“Now there you have me. If the Marquess had ever deigned to visit his great-aunt, I should have been quite in the shade, I am sure.”
“Oh no!” Amy said, casting adoring eyes in his direction. “Indeed, I should never have aimed so high. A Marquess! The very idea! But Belle is quite clever enough to run a great household, so she may look as high as she chooses, especially since— Oh, may I speak of it, Mr Ambleside? Your discussions with Mr Plumphett, I mean.”
“I do not see why your sisters should not know, my dear. I have been talking to Mr Plumphett about settlements and so forth, Miss Belle, and it appears that the portion your papa set aside for you all has grown. You will now each have in excess of twenty thousand pounds.”
“Twenty thousand? That is quite astonishing,” Belle said. “How is it possible for funds to grow so much in less than a year? Two or three percent, perhaps, four at most, but not this much.”
“There may have been some fortunate investments,” Ambleside said.
“May have been? Does Mr Plumphett not know?”
“He does not have the management of the funds. There is a trustee, a solicitor, who looks after it, and Mr Plumphett has to apply to him for information. He was told the total amount in the account, but not the reason for the rapid increase. I wonder that your father never told you about all this.”
“He never talked about money, and none of us dared to question him,” Belle said. “Such matters are not for ladies, he always said.”
“And there is a great deal of truth to that,” Ambleside said. “Business matters are troublesome and complicated. They are much better left to a man to take care of.”
“Oh, yes,” Amy said. “I am so glad I do not have think about such horrid things as money and… and everything else.”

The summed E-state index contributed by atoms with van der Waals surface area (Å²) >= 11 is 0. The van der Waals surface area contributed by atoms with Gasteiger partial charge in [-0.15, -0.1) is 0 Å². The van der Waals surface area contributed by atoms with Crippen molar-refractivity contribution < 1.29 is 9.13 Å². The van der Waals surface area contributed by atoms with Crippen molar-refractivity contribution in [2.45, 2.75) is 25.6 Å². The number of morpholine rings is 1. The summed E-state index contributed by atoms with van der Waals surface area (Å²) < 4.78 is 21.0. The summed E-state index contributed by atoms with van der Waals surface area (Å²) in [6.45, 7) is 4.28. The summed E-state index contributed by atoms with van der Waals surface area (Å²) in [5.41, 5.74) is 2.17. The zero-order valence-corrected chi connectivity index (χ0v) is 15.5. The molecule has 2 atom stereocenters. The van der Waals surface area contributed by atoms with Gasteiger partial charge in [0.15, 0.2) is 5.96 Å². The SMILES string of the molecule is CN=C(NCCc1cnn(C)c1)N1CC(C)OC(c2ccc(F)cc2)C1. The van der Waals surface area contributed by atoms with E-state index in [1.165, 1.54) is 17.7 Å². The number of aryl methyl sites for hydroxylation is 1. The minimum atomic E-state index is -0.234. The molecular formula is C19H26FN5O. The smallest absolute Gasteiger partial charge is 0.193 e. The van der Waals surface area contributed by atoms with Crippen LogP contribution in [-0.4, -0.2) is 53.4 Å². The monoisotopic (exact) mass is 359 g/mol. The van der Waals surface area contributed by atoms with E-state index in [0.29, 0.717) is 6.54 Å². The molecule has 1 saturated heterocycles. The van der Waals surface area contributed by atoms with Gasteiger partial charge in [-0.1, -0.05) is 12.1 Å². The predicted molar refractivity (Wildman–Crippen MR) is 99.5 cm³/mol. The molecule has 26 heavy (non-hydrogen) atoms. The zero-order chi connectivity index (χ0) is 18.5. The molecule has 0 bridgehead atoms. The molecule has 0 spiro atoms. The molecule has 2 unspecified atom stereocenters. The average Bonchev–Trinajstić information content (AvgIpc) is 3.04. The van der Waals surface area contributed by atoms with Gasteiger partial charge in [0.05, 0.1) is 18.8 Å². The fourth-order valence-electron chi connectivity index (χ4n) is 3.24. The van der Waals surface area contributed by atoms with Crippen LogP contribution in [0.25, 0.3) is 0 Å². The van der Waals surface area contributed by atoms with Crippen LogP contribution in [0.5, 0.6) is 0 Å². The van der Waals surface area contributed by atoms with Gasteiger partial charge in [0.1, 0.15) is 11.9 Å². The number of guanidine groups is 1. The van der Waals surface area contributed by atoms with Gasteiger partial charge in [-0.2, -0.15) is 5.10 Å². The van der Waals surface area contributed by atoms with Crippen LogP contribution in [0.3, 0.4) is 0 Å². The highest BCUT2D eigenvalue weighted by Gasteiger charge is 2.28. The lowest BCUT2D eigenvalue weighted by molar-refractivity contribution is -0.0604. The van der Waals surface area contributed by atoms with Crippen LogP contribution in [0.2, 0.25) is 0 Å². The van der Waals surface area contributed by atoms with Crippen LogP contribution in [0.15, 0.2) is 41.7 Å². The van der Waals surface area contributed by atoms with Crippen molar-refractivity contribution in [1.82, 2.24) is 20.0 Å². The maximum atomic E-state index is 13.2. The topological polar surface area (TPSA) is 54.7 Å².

“Money is only horrid when one does not have enough of it,” Belle said. “Which we have, it appears.”
“And I am glad of it for your sake, sister,” Amy said. “With such a substantial fortune, you will have any number of suitors vying for your hand, and you will not be forced to consider the dreadful prospect of marrying Cousin James.”
Belle laughed. “I do not want suitors to vie for my hand, sister, dear. I cannot think of anything less appealing. To be dragged through one public ball after another at Brinchester, with all the dowagers whispering behind their fans. ‘Did you hear, she has twenty thousand pounds? Terribly plain, but think of the money!’ They would be lining up the unpromising younger sons for me, or the gouty uncles who drink themselves into a stupor after dinner, or the penniless clergymen or army officers. Or perhaps if I am very fortunate, I might be able to secure an impoverished Honourable. No, Amy, I am not so desperate as all that.”
“Oh.” Amy’s eyes were round. “But Belle, you must marry. We all have to marry in the proper order, Papa said so in his will, and if you do not, then none of the others will have their dowries.”
“I have every intention of marrying,” Belle said. “As soon as you and Mr Ambleside are safely wed, I plan to accept Cousin James.”
“Oh, Belle, no!” Amy said, shocked.